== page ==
Growth in the Caribbean region has been on a downward trajectory for two decades. The region is showing dangerous signs of sinking under the weight of excessive introspection — the real debate concerns how to enable change. The Caribbean is not globally competitive, but dependent. The cost of living is high, ratcheted up by inefficient ports, monopolistic transport markets, high fees and taxes. The appearance of “openness” in trade and finance hides protectionism. The economic framework in the Caribbean is shaped by the political structure, making it difficult for governments to alter the economic structure — where state employment tends to be high, few political parties will risk the wrath of public sector workers. Real change has not been undertaken because the current situation in the Caribbean suits the people with influence.

Avinash D. Persaud, emeritus professor at Gresham College, London, a senior fellow at London Business School and a visiting fellow at the Centre for Financial Analysis and Policy, Judge Institute, Cambridge University, argues that in contemplating lasting change, the region needs to consider strategies that encourage transformation and are “disruptive” of existing structures — that is, those that create sources of unpredictable innovation and new opportunities. Technology, the organization of government services, finance and competition are the critical mechanism of disruptive change. This Caribbean Paper concludes that although there are numerous reasons to be pessimistic about the future of the Caribbean, there are also many reasons to be optimistic having the benefit of size, which is that small states can make changes that will have impact in a relatively short space of time.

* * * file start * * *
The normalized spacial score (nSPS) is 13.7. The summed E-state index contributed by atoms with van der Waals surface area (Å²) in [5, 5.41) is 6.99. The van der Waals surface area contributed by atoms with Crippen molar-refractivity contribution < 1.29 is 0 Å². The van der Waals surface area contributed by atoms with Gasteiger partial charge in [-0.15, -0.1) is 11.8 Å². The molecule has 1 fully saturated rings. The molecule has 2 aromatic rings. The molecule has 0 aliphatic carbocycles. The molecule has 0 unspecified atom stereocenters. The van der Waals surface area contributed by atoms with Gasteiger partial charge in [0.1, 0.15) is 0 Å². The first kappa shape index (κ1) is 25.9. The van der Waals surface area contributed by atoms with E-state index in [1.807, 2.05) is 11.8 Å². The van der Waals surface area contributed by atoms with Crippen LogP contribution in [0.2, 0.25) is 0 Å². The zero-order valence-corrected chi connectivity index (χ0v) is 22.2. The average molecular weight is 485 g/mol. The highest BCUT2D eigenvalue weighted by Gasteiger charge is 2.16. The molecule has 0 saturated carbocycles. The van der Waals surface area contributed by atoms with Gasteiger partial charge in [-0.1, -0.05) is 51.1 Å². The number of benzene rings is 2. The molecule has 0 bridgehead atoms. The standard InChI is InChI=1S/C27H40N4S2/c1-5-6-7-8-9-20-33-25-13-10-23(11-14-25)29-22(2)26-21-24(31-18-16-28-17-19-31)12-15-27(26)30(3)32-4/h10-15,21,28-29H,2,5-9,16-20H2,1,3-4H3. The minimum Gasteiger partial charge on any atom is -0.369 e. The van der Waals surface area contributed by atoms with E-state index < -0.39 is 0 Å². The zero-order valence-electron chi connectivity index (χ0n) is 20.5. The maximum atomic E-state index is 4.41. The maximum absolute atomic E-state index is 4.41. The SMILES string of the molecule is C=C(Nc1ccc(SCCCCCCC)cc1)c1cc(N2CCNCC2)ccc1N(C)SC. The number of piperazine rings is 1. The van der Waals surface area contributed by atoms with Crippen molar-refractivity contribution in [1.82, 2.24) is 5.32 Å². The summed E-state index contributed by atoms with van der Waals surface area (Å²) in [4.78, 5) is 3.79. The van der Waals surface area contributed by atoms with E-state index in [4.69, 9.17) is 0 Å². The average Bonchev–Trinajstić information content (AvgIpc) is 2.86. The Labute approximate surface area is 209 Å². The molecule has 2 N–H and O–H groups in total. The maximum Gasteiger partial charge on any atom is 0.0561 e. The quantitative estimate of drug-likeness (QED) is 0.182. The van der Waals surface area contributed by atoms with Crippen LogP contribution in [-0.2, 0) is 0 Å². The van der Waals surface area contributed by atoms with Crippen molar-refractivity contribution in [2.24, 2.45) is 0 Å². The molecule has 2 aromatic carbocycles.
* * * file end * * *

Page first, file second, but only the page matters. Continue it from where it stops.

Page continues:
CIGI's Caribbean Papers present and discuss policy issues pertaining to trade, investment, human capital, the fiscal outlook and public sector management practices, among other issues, relevant to the Caribbean region's economic future.